Looking Glass, making a Comprehensive Plan for Luther

Bison Blinds

If you could see into the future, what would your town look like?

There is a renewed effort in Luther to come up with a Master Plan for the town. Those involved are quick to emphasize that such a Master Plan doesn’t mean it’s a final plan, but it is a guiding post to chart the growth that is coming eastward from Oklahoma City.

The Town Board of Trustees appointed members to a new committee, tasked with grabbing the data, doing the research and listening to the public as they work toward a Master Plan, and zoning ordinances (to be considered by the board eventually). It’s a process many agree is long overdue and long ignored.

The Luther New Rural Urbanism Committee is made up of three persons: Matthew Winton, chair; Chris Ivich and Craig Jackson. Although the name of the committee doesn’t roll off of the tongue, the trio is tasked with gathering  data, evenutally making zoning recommendations, and through the process getting public input. In practical terms, the committee will make recommendations on things like whether Luther should have areas set aside for manufacturing, and will that be near housing, or shall there be increased retail (commercial development) areas, and how much of it? And if someone wants to build a new home, or business – how can the process be streamlined and not get stuck in a bureaucratic quagmire with the Town’s planning commission. Those who have tried to get permits, or built within Town limits are familiar with the lengthy process.  The committee is also working off of data received in a recent survey conducted by EOCP.

A public hearing on October 23, was the opening volley to the conversation, and although there was a Town Hall mistake on giving adequate public notice about the meeting, about a half-dozen persons attended. Winton, committee chair, led a discussion after sharing data from the last US Census as well as results from the recent EOCP survey many Luther residents completed.

The survey data and the public expressed ideas about keeping Luther a small town while acknowledging the need for more retail, commerce and job opportunities. The consensus that evening seemed to be “growth but not too much,” and “buy local if we can.” There was wide acknowledgment that the construction of the new turnpike and urban sprawl is causing quick growth in the area, and an urgency for the Town government to get on top of the infrastructure in preparation.

The following are slides shared at the meeting about population, demographics and other data that give insight to the future.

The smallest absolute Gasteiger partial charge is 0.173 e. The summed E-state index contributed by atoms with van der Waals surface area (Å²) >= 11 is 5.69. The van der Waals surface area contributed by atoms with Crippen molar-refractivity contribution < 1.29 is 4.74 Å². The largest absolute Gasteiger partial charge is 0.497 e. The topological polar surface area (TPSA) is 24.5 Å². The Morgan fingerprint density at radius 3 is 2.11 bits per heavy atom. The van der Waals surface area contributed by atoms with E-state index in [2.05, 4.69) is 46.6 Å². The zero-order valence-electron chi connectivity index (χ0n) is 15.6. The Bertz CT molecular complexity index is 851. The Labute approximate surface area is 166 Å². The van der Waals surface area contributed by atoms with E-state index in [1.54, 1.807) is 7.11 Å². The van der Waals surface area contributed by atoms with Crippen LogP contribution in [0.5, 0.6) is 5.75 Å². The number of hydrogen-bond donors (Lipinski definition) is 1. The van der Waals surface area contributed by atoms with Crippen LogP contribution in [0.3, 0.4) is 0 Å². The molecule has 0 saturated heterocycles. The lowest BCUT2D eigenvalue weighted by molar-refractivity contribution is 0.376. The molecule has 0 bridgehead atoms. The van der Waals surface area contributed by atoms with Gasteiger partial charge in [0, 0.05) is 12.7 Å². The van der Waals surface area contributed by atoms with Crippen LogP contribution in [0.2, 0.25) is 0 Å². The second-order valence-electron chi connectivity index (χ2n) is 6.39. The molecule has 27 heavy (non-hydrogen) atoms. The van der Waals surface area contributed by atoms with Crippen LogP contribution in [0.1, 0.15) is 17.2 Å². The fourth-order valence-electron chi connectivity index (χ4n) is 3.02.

Population of Luther experienced a dramatic dip in the Census from 2000, but crept back up to a population of about 1,600 just ten years later, with continued projected growth.
Who lives here? The biggest population are adults 45 – 54 years and 60 – 64 years.
Homes. The housing numbers match the population numbers denoting “good times” and “bad times” in Luther.
Some results from the EOCP survey. Do you agree?
How do we want to grow when it comes to housing? Apartment buildings or single family homes?
Three out of four persons surveyed acknowledged Luther’s “lack of development” issue needs to be addressed, while almost half of those surveyed said they support high standards in construction and development type.
We are a family town! And Luther families would like things for families to do. And almost all of the survey respondents want more retail options.
Luther. That’s it. The “yellow” tells us we live in an agricultural area. The committee and board can only create zoning ordinances, and an eventual Master Plan, in this area.
Retail makes up just one percent of the Town, yet local sales taxes (the lowest in the area) help support infrastructure such as public safety (police and fire), beautification (including maintaining parks and razing condemned structures). Although residents pay for water and sewer, the Town Board says the income does not cover the cost, especially not planning for the future.

What’s next? Two more public meetings. November 27 and December 18. Mark your calendars.

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  1. We’re moving. Too much noise, too much traffic, the police are rude and we miss feeling like we live in the sticks.

  2. First of all, the census data is obviously wrong. With something as easy as counting from 1 to 1,600, how can anything else be trusted?
    Secondly, if the city isn’t providing water and sewage, then that property should not be in city limits. The town board should not be deciding the zoning east of the baseball field to county line. Reduce the city’s over reaching boundaries that aren’t even properly provided for by the city.

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